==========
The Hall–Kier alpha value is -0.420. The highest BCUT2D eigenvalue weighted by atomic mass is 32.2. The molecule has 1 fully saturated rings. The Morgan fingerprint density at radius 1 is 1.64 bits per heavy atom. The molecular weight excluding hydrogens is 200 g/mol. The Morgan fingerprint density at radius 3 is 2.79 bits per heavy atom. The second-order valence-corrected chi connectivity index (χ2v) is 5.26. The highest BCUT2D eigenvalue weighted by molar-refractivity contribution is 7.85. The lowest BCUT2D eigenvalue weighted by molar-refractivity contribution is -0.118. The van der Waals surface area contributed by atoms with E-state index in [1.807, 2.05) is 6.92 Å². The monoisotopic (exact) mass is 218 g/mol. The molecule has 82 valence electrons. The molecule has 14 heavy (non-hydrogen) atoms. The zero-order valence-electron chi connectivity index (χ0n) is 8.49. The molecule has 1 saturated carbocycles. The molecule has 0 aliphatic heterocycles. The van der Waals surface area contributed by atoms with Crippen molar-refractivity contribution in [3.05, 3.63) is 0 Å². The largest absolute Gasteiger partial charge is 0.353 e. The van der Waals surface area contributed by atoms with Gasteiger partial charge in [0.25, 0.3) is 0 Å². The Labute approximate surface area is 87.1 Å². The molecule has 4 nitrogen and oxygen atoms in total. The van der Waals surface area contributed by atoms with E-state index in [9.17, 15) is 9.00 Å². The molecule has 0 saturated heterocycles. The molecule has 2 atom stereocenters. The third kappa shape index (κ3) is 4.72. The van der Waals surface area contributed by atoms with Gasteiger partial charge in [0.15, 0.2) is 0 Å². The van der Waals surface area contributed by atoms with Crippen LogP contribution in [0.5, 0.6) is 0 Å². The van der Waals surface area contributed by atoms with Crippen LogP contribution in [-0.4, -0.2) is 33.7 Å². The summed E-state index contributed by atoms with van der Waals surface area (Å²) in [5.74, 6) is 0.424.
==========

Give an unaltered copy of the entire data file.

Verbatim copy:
The Hall–Kier alpha value is -0.420. The highest BCUT2D eigenvalue weighted by atomic mass is 32.2. The molecule has 1 fully saturated rings. The Morgan fingerprint density at radius 1 is 1.64 bits per heavy atom. The molecular weight excluding hydrogens is 200 g/mol. The Morgan fingerprint density at radius 3 is 2.79 bits per heavy atom. The second-order valence-corrected chi connectivity index (χ2v) is 5.26. The highest BCUT2D eigenvalue weighted by molar-refractivity contribution is 7.85. The lowest BCUT2D eigenvalue weighted by molar-refractivity contribution is -0.118. The van der Waals surface area contributed by atoms with E-state index in [1.807, 2.05) is 6.92 Å². The monoisotopic (exact) mass is 218 g/mol. The molecule has 82 valence electrons. The molecule has 14 heavy (non-hydrogen) atoms. The zero-order valence-electron chi connectivity index (χ0n) is 8.49. The molecule has 1 saturated carbocycles. The molecule has 0 aliphatic heterocycles. The van der Waals surface area contributed by atoms with Crippen molar-refractivity contribution in [3.05, 3.63) is 0 Å². The largest absolute Gasteiger partial charge is 0.353 e. The van der Waals surface area contributed by atoms with Gasteiger partial charge in [0.25, 0.3) is 0 Å². The Labute approximate surface area is 87.1 Å². The molecule has 4 nitrogen and oxygen atoms in total. The van der Waals surface area contributed by atoms with E-state index in [9.17, 15) is 9.00 Å². The molecule has 0 saturated heterocycles. The molecule has 2 atom stereocenters. The third kappa shape index (κ3) is 4.72. The van der Waals surface area contributed by atoms with Gasteiger partial charge in [0.15, 0.2) is 0 Å². The van der Waals surface area contributed by atoms with Crippen LogP contribution in [0.5, 0.6) is 0 Å². The van der Waals surface area contributed by atoms with Crippen LogP contribution in [-0.4, -0.2) is 33.7 Å². The summed E-state index contributed by atoms with van der Waals surface area (Å²) in [5.74, 6) is 0.424.